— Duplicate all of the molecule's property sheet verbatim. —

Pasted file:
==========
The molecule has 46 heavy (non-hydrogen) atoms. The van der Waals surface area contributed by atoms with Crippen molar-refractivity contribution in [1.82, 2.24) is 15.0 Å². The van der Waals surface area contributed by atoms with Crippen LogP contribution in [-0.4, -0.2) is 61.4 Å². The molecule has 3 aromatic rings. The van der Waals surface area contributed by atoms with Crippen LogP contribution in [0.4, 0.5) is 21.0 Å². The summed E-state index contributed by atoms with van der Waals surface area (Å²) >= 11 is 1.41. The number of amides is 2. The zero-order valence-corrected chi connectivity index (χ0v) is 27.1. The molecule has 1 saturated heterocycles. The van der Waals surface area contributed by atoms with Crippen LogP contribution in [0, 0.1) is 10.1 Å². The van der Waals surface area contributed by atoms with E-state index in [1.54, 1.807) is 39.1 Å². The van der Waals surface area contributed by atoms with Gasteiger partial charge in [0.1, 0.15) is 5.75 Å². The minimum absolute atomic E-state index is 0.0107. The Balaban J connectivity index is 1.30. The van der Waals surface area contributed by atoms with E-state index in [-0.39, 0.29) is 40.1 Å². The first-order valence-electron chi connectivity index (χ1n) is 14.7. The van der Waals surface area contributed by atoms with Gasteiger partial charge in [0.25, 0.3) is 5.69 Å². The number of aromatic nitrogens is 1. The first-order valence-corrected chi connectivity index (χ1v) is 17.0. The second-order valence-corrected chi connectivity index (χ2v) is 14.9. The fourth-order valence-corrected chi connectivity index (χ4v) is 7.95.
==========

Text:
The molecule has 46 heavy (non-hydrogen) atoms. The van der Waals surface area contributed by atoms with Crippen molar-refractivity contribution in [1.82, 2.24) is 15.0 Å². The van der Waals surface area contributed by atoms with Crippen LogP contribution in [-0.4, -0.2) is 61.4 Å². The molecule has 3 aromatic rings. The van der Waals surface area contributed by atoms with Crippen LogP contribution in [0.4, 0.5) is 21.0 Å². The summed E-state index contributed by atoms with van der Waals surface area (Å²) >= 11 is 1.41. The number of amides is 2. The zero-order valence-corrected chi connectivity index (χ0v) is 27.1. The molecule has 1 saturated heterocycles. The van der Waals surface area contributed by atoms with Crippen LogP contribution in [0, 0.1) is 10.1 Å². The van der Waals surface area contributed by atoms with E-state index in [1.54, 1.807) is 39.1 Å². The van der Waals surface area contributed by atoms with Gasteiger partial charge in [0.1, 0.15) is 5.75 Å². The minimum absolute atomic E-state index is 0.0107. The Balaban J connectivity index is 1.30. The van der Waals surface area contributed by atoms with E-state index in [-0.39, 0.29) is 40.1 Å². The first-order valence-electron chi connectivity index (χ1n) is 14.7. The van der Waals surface area contributed by atoms with Gasteiger partial charge in [0.25, 0.3) is 5.69 Å². The number of aromatic nitrogens is 1. The first-order valence-corrected chi connectivity index (χ1v) is 17.0. The second-order valence-corrected chi connectivity index (χ2v) is 14.9. The fourth-order valence-corrected chi connectivity index (χ4v) is 7.95.